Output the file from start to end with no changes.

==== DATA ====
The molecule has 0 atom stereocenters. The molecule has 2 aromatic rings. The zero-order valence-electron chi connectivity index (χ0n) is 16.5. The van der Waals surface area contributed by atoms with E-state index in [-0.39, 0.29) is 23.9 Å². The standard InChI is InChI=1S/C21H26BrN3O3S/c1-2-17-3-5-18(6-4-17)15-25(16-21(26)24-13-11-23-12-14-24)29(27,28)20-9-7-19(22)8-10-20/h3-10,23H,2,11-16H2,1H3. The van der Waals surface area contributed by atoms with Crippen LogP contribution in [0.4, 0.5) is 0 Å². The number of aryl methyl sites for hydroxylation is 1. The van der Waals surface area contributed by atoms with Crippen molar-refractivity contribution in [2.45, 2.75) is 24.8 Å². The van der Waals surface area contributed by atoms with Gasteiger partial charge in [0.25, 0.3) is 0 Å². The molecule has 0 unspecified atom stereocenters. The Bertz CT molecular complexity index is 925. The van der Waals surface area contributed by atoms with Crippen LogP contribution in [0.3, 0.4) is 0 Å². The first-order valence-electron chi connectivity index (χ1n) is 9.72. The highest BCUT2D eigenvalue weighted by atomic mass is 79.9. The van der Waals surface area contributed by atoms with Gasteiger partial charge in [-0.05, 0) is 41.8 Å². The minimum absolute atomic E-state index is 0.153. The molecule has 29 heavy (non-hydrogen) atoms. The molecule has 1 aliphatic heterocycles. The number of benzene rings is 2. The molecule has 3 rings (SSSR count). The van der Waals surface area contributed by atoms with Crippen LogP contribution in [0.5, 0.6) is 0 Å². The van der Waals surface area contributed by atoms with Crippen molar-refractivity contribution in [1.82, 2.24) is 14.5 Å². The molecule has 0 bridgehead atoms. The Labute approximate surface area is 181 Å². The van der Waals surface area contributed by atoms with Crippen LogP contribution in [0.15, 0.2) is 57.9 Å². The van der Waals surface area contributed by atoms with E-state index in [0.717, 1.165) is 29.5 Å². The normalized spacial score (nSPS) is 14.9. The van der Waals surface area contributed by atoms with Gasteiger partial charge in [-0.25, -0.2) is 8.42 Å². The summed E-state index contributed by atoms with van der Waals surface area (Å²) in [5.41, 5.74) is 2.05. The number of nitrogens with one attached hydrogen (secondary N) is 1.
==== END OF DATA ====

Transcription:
The molecule has 0 atom stereocenters. The molecule has 2 aromatic rings. The zero-order valence-electron chi connectivity index (χ0n) is 16.5. The van der Waals surface area contributed by atoms with E-state index in [-0.39, 0.29) is 23.9 Å². The standard InChI is InChI=1S/C21H26BrN3O3S/c1-2-17-3-5-18(6-4-17)15-25(16-21(26)24-13-11-23-12-14-24)29(27,28)20-9-7-19(22)8-10-20/h3-10,23H,2,11-16H2,1H3. The van der Waals surface area contributed by atoms with Crippen LogP contribution in [0.4, 0.5) is 0 Å². The number of aryl methyl sites for hydroxylation is 1. The van der Waals surface area contributed by atoms with Crippen molar-refractivity contribution in [2.45, 2.75) is 24.8 Å². The van der Waals surface area contributed by atoms with Gasteiger partial charge in [0.25, 0.3) is 0 Å². The molecule has 0 unspecified atom stereocenters. The Bertz CT molecular complexity index is 925. The van der Waals surface area contributed by atoms with Crippen LogP contribution in [0.3, 0.4) is 0 Å². The first-order valence-electron chi connectivity index (χ1n) is 9.72. The highest BCUT2D eigenvalue weighted by atomic mass is 79.9. The van der Waals surface area contributed by atoms with Gasteiger partial charge in [-0.05, 0) is 41.8 Å². The minimum absolute atomic E-state index is 0.153. The molecule has 29 heavy (non-hydrogen) atoms. The molecule has 1 aliphatic heterocycles. The number of benzene rings is 2. The molecule has 3 rings (SSSR count). The van der Waals surface area contributed by atoms with Crippen LogP contribution in [0.5, 0.6) is 0 Å². The van der Waals surface area contributed by atoms with Crippen molar-refractivity contribution in [1.82, 2.24) is 14.5 Å². The molecule has 0 bridgehead atoms. The Labute approximate surface area is 181 Å². The van der Waals surface area contributed by atoms with Crippen LogP contribution in [0.15, 0.2) is 57.9 Å². The van der Waals surface area contributed by atoms with E-state index in [0.717, 1.165) is 29.5 Å². The normalized spacial score (nSPS) is 14.9. The van der Waals surface area contributed by atoms with Gasteiger partial charge in [-0.25, -0.2) is 8.42 Å². The summed E-state index contributed by atoms with van der Waals surface area (Å²) in [5.41, 5.74) is 2.05. The number of nitrogens with one attached hydrogen (secondary N) is 1.